Parents’ Choice of Food Influences That of Children
A healthy diet is associated with promoting health and preventing diseases. Junk foods are one of the leading causes of obesity, especially in children.
A number of factors have been found to influence a child's diet and eating pattern. These include genetic taste preferences, parents' level of education and socioeconomic status, family structure and familial issues.
A study was conducted in the United States to find out if the food and nutrition intake of parents or household heads are associated with those of children in the same household. The researchers also tried to find out if the food and nutrition intake of a child is adequate if the father/ mother/ household head's intake is adequate. They also evaluated whether the child tends to eat excessively at an occasion in which the parents eat excessively. The eating occasions were characterized as breakfast, brunch/lunch, supper/dinner, and other, food/beverage.
Households with children between the ages of 2 and 18 years were included in the study. For the purpose of evaluation, the children were divided into 3 groups: preschoolers (2-5 year olds), school-age (6-11 year olds), and teenagers (12-18 year olds). Only 1 child was included per household. Thus, a total of 2380 children were included in the study, of which 708 were in the preschoolers group, 836 in the school-age group and 836 in the teenagers group.
Information regarding diet was collected from the family in case of younger children and from the children themselves in case of the older ones. The nutrition value of the food was calculated.
The study found that a child's diet is slightly to moderately influenced by the diet of the female household head. This is particularly true for intake of meat in preschool children. The influence was slightly stronger for younger children as compared to teenagers. Teenagers come in contact with people outside their homes and tend to get influenced by them.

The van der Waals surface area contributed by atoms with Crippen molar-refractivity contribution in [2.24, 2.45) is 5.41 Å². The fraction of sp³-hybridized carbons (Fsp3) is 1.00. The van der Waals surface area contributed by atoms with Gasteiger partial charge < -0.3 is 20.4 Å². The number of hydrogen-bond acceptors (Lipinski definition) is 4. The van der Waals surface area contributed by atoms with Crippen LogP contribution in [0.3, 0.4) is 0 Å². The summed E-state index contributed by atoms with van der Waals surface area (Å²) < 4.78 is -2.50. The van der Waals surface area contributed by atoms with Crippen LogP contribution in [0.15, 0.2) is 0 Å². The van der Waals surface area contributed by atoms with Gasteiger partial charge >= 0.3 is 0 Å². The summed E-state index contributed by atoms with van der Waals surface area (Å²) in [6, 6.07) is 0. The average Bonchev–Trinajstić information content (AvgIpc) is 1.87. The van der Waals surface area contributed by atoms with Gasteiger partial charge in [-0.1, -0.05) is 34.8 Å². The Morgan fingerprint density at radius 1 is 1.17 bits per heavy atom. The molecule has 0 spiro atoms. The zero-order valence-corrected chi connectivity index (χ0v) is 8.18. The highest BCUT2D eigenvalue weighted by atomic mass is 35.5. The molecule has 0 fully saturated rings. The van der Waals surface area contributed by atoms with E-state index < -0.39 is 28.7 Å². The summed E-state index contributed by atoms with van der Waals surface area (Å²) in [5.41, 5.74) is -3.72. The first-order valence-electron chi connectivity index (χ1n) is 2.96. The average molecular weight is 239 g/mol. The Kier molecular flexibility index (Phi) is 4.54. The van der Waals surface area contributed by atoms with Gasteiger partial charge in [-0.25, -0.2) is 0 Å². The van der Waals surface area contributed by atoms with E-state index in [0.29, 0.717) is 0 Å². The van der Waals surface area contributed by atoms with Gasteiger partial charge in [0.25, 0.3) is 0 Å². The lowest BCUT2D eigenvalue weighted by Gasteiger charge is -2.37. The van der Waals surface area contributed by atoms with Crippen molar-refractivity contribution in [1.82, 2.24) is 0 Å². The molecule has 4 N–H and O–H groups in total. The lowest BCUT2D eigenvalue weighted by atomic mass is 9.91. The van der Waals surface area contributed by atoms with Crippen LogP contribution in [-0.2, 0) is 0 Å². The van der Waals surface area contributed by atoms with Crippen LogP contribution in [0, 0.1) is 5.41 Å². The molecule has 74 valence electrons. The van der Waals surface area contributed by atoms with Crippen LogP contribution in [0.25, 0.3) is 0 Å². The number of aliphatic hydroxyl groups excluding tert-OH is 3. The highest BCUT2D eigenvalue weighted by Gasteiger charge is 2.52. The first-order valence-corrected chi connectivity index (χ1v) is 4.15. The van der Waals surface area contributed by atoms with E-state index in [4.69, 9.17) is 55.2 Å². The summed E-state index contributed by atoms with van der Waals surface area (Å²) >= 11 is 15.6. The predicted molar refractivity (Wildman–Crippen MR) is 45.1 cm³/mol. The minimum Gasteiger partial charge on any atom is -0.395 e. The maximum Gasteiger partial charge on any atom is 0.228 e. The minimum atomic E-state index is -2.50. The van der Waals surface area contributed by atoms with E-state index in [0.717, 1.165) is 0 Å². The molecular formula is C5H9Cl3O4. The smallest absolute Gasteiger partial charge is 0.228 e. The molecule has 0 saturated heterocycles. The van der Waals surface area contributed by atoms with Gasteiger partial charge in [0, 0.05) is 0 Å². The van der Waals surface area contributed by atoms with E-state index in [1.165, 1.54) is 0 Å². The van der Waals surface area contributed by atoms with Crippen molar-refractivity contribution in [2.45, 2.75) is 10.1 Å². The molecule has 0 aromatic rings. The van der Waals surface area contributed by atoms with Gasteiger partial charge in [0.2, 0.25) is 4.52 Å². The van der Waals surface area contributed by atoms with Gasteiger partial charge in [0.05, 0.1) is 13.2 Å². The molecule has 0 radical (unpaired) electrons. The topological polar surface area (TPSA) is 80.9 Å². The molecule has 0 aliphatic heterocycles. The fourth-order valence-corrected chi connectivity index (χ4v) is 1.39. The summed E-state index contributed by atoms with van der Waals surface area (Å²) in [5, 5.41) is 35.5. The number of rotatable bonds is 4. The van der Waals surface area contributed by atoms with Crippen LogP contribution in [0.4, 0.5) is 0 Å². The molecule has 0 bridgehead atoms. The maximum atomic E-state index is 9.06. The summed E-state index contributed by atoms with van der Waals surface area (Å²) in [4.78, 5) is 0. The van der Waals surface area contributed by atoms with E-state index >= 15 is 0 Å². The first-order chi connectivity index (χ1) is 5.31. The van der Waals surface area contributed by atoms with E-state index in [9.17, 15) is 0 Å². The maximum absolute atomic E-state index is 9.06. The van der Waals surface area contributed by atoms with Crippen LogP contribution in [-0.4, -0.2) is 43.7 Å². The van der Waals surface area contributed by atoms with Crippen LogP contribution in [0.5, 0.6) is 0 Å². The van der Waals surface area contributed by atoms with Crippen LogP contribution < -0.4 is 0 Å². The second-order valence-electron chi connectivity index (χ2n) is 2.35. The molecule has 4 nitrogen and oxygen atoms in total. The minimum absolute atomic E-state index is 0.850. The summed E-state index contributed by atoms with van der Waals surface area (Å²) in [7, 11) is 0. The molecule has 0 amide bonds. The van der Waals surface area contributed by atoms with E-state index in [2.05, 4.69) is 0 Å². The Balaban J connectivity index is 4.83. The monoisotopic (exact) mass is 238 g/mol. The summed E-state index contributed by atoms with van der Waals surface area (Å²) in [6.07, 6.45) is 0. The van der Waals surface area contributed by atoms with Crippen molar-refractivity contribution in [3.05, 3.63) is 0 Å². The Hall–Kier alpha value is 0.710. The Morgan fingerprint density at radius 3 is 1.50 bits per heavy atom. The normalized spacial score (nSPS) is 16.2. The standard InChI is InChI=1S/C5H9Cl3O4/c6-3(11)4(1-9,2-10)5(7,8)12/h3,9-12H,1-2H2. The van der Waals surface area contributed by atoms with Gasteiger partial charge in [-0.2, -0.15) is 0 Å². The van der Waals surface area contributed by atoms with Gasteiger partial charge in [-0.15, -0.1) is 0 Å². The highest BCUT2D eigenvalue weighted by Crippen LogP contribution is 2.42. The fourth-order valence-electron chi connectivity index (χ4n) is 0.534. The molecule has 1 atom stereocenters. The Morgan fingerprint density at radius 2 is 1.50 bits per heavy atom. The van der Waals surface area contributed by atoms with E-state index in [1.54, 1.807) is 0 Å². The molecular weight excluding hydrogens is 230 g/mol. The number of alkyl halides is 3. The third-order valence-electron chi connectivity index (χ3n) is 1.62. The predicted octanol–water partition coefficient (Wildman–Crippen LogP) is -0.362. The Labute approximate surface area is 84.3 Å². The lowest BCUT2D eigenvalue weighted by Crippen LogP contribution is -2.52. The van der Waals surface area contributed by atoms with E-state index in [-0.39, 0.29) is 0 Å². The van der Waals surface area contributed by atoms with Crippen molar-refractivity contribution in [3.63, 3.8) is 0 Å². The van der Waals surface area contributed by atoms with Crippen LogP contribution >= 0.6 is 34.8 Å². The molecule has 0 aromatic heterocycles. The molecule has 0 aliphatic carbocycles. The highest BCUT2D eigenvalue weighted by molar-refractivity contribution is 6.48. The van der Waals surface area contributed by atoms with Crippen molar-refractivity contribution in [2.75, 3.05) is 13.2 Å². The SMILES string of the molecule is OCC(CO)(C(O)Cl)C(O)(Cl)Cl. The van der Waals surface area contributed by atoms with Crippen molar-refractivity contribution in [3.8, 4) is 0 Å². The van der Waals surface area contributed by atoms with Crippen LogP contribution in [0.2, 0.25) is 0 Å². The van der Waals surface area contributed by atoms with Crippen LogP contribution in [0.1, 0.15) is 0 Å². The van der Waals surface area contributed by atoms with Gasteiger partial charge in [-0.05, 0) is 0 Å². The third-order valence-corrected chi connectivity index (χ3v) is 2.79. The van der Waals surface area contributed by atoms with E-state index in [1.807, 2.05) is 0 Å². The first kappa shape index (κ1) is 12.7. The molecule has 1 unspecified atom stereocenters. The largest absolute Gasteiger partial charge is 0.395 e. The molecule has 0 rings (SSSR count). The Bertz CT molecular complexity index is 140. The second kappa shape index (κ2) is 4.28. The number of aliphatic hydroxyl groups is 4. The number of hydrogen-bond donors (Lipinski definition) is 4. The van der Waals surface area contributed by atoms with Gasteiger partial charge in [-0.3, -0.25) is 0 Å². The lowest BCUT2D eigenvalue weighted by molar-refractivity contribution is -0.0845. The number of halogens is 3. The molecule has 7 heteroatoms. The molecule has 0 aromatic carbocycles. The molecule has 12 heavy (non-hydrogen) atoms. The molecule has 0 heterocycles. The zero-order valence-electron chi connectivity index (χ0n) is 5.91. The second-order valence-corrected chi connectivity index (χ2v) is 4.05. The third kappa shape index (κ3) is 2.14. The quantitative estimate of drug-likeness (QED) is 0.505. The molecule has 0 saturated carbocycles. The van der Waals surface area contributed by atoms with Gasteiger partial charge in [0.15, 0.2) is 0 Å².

The males in the household also influenced the dietary practices in children. The intake of fruits in preschool children was particularly influenced by their intake in male household members. Thus, if the father prefers a fruit as a snack, it is likely that the child may also go in for a similar snack.
The total amount of food intake in children was likely to meet the recommendations if the intake in adults neared their recommendations. This was true for most types of nutrients and foods including fruits and vegetables.
Also, children are likely to eat extra on occasions when they observe their parents eating extra.
Thus, we see that diet of parents or other adults in a household influences the choice as well as the amount of food taken in by a child, especially in a younger child. Children are likely to observe the diet of the adults, even if the food is not taken at the same time. Even what the men in the household eat influences the diet of the child. Thus, if the child's food habits have to change, it is important to change the adult's diet to a healthier one.
Zuercher JL, Wagstaff DA, Kranz S. Associations of food group and nutrient intake, diet quality, and meal sizes between adults and children in the same household: a cross-sectional analysis of U.S. households. Nutrition Journal 2011, 10:131 doi:10.1186/1475-2891-10-131